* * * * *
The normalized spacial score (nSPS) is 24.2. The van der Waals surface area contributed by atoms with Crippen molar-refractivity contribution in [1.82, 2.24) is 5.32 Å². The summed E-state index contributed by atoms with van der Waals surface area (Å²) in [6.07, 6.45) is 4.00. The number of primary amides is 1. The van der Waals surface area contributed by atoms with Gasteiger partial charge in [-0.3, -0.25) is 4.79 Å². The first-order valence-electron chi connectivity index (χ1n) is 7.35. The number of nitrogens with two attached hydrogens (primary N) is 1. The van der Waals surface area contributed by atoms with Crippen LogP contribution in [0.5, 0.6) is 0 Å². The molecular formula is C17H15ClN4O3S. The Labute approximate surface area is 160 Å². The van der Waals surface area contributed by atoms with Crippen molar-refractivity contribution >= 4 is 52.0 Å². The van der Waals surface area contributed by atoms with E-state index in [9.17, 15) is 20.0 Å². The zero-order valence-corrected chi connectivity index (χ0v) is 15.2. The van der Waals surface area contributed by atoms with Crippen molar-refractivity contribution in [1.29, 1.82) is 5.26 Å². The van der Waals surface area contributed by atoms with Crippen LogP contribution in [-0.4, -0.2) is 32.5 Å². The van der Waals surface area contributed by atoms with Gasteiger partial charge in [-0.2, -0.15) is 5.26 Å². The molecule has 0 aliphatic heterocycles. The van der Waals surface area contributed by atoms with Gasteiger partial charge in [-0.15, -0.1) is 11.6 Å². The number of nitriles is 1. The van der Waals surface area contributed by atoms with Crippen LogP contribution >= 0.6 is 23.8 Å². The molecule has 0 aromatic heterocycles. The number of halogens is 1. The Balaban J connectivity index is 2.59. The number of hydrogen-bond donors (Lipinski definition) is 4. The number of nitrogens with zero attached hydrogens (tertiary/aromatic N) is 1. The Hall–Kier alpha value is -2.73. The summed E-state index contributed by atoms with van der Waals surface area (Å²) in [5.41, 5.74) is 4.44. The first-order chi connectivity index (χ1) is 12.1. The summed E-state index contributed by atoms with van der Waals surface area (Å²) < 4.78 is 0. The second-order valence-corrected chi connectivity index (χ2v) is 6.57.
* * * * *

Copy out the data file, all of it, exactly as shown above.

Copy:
The normalized spacial score (nSPS) is 24.2. The van der Waals surface area contributed by atoms with Crippen molar-refractivity contribution in [1.82, 2.24) is 5.32 Å². The summed E-state index contributed by atoms with van der Waals surface area (Å²) in [6.07, 6.45) is 4.00. The number of primary amides is 1. The van der Waals surface area contributed by atoms with Gasteiger partial charge in [-0.3, -0.25) is 4.79 Å². The first-order valence-electron chi connectivity index (χ1n) is 7.35. The number of nitrogens with two attached hydrogens (primary N) is 1. The van der Waals surface area contributed by atoms with Crippen LogP contribution in [0.5, 0.6) is 0 Å². The molecular formula is C17H15ClN4O3S. The Labute approximate surface area is 160 Å². The van der Waals surface area contributed by atoms with Crippen molar-refractivity contribution >= 4 is 52.0 Å². The van der Waals surface area contributed by atoms with E-state index in [9.17, 15) is 20.0 Å². The zero-order valence-corrected chi connectivity index (χ0v) is 15.2. The van der Waals surface area contributed by atoms with Crippen molar-refractivity contribution in [1.29, 1.82) is 5.26 Å². The van der Waals surface area contributed by atoms with Crippen LogP contribution in [-0.4, -0.2) is 32.5 Å². The van der Waals surface area contributed by atoms with Gasteiger partial charge in [-0.2, -0.15) is 5.26 Å². The molecule has 0 aliphatic heterocycles. The van der Waals surface area contributed by atoms with Gasteiger partial charge in [-0.15, -0.1) is 11.6 Å². The number of nitriles is 1. The van der Waals surface area contributed by atoms with Crippen LogP contribution >= 0.6 is 23.8 Å². The molecule has 0 aromatic heterocycles. The number of halogens is 1. The Balaban J connectivity index is 2.59. The number of hydrogen-bond donors (Lipinski definition) is 4. The number of nitrogens with zero attached hydrogens (tertiary/aromatic N) is 1. The Hall–Kier alpha value is -2.73. The summed E-state index contributed by atoms with van der Waals surface area (Å²) in [5.41, 5.74) is 4.44. The first-order chi connectivity index (χ1) is 12.1. The summed E-state index contributed by atoms with van der Waals surface area (Å²) < 4.78 is 0. The second-order valence-corrected chi connectivity index (χ2v) is 6.57.